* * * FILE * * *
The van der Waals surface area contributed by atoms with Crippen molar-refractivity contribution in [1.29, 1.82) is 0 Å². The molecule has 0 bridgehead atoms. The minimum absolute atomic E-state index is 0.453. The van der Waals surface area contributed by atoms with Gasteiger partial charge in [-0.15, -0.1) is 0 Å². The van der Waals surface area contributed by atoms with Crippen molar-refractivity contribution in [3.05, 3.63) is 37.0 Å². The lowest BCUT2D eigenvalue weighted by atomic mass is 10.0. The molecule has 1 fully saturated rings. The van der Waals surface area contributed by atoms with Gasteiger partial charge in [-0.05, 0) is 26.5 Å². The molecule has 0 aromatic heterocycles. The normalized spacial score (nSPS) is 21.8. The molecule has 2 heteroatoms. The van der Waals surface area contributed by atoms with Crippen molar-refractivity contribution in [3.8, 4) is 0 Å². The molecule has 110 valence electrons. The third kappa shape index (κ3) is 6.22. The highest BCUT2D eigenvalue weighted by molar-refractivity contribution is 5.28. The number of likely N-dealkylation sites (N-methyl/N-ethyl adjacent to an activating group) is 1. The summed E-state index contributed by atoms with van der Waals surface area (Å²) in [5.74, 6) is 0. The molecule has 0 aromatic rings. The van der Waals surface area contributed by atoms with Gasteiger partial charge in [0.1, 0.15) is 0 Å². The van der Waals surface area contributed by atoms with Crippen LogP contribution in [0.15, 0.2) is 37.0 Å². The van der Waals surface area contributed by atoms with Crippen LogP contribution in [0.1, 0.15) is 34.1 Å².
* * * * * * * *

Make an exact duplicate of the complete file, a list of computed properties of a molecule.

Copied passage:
The van der Waals surface area contributed by atoms with Crippen molar-refractivity contribution in [1.29, 1.82) is 0 Å². The molecule has 0 bridgehead atoms. The minimum absolute atomic E-state index is 0.453. The van der Waals surface area contributed by atoms with Gasteiger partial charge in [-0.15, -0.1) is 0 Å². The van der Waals surface area contributed by atoms with Crippen molar-refractivity contribution in [3.05, 3.63) is 37.0 Å². The lowest BCUT2D eigenvalue weighted by atomic mass is 10.0. The molecule has 1 fully saturated rings. The van der Waals surface area contributed by atoms with Gasteiger partial charge in [-0.05, 0) is 26.5 Å². The molecule has 0 aromatic heterocycles. The normalized spacial score (nSPS) is 21.8. The molecule has 2 heteroatoms. The van der Waals surface area contributed by atoms with Crippen molar-refractivity contribution in [3.8, 4) is 0 Å². The molecule has 110 valence electrons. The third kappa shape index (κ3) is 6.22. The highest BCUT2D eigenvalue weighted by molar-refractivity contribution is 5.28. The number of likely N-dealkylation sites (N-methyl/N-ethyl adjacent to an activating group) is 1. The summed E-state index contributed by atoms with van der Waals surface area (Å²) in [5.74, 6) is 0. The molecule has 0 aromatic rings. The van der Waals surface area contributed by atoms with Gasteiger partial charge in [0.1, 0.15) is 0 Å². The van der Waals surface area contributed by atoms with Crippen LogP contribution in [0.15, 0.2) is 37.0 Å². The van der Waals surface area contributed by atoms with Crippen LogP contribution in [0.1, 0.15) is 34.1 Å².